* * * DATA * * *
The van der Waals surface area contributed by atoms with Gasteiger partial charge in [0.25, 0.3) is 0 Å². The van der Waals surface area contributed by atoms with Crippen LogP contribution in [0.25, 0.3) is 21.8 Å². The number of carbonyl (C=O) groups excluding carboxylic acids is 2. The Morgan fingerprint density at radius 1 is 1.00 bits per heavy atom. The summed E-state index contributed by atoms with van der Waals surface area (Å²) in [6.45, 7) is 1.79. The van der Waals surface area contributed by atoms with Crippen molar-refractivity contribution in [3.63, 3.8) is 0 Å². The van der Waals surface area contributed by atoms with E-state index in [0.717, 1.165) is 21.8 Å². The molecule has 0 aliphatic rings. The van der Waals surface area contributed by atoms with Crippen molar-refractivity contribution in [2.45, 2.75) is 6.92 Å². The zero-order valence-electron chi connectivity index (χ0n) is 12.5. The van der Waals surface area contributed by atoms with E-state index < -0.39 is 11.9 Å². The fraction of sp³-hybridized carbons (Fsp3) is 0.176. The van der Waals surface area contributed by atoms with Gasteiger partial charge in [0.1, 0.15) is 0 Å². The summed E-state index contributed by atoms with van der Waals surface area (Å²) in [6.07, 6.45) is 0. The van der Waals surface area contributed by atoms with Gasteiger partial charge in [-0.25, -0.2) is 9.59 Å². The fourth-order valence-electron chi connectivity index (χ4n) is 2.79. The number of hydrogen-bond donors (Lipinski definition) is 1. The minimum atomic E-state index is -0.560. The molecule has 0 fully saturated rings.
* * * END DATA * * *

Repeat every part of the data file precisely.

The van der Waals surface area contributed by atoms with Gasteiger partial charge in [0.25, 0.3) is 0 Å². The van der Waals surface area contributed by atoms with Crippen LogP contribution in [0.25, 0.3) is 21.8 Å². The number of carbonyl (C=O) groups excluding carboxylic acids is 2. The Morgan fingerprint density at radius 1 is 1.00 bits per heavy atom. The summed E-state index contributed by atoms with van der Waals surface area (Å²) in [6.45, 7) is 1.79. The van der Waals surface area contributed by atoms with Crippen molar-refractivity contribution in [3.63, 3.8) is 0 Å². The van der Waals surface area contributed by atoms with E-state index in [0.717, 1.165) is 21.8 Å². The molecule has 0 aliphatic rings. The van der Waals surface area contributed by atoms with Crippen molar-refractivity contribution in [2.45, 2.75) is 6.92 Å². The zero-order valence-electron chi connectivity index (χ0n) is 12.5. The van der Waals surface area contributed by atoms with E-state index < -0.39 is 11.9 Å². The fraction of sp³-hybridized carbons (Fsp3) is 0.176. The van der Waals surface area contributed by atoms with Gasteiger partial charge in [0.1, 0.15) is 0 Å². The summed E-state index contributed by atoms with van der Waals surface area (Å²) in [6.07, 6.45) is 0. The van der Waals surface area contributed by atoms with Gasteiger partial charge in [-0.25, -0.2) is 9.59 Å². The fourth-order valence-electron chi connectivity index (χ4n) is 2.79. The number of hydrogen-bond donors (Lipinski definition) is 1. The minimum atomic E-state index is -0.560. The molecule has 0 fully saturated rings.